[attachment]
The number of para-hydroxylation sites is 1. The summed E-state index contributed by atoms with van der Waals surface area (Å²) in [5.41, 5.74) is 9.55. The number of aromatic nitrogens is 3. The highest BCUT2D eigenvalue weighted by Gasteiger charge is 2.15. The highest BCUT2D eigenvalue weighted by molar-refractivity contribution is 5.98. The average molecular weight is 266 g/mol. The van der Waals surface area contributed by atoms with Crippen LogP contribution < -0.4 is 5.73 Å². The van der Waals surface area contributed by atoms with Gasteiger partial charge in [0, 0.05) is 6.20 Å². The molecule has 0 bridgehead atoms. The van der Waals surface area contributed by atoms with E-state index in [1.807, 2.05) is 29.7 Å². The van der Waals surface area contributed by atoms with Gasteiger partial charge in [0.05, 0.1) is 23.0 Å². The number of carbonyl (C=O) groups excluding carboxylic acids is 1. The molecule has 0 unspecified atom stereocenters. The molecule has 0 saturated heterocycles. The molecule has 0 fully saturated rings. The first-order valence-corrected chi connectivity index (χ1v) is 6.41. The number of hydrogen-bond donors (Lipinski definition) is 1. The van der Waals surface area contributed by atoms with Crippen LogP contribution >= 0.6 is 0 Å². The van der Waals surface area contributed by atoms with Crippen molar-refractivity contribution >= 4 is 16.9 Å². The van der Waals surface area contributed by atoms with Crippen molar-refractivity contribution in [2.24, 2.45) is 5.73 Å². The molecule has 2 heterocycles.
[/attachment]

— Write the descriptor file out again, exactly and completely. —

The number of para-hydroxylation sites is 1. The summed E-state index contributed by atoms with van der Waals surface area (Å²) in [5.41, 5.74) is 9.55. The number of aromatic nitrogens is 3. The highest BCUT2D eigenvalue weighted by Gasteiger charge is 2.15. The highest BCUT2D eigenvalue weighted by molar-refractivity contribution is 5.98. The average molecular weight is 266 g/mol. The van der Waals surface area contributed by atoms with Crippen LogP contribution < -0.4 is 5.73 Å². The van der Waals surface area contributed by atoms with Gasteiger partial charge in [0, 0.05) is 6.20 Å². The molecule has 0 bridgehead atoms. The van der Waals surface area contributed by atoms with E-state index in [1.807, 2.05) is 29.7 Å². The van der Waals surface area contributed by atoms with Gasteiger partial charge in [0.05, 0.1) is 23.0 Å². The number of carbonyl (C=O) groups excluding carboxylic acids is 1. The molecule has 0 unspecified atom stereocenters. The molecule has 0 saturated heterocycles. The molecule has 0 fully saturated rings. The first-order valence-corrected chi connectivity index (χ1v) is 6.41. The number of hydrogen-bond donors (Lipinski definition) is 1. The van der Waals surface area contributed by atoms with Crippen LogP contribution >= 0.6 is 0 Å². The van der Waals surface area contributed by atoms with Crippen molar-refractivity contribution >= 4 is 16.9 Å². The van der Waals surface area contributed by atoms with Crippen molar-refractivity contribution in [2.24, 2.45) is 5.73 Å². The molecule has 2 heterocycles.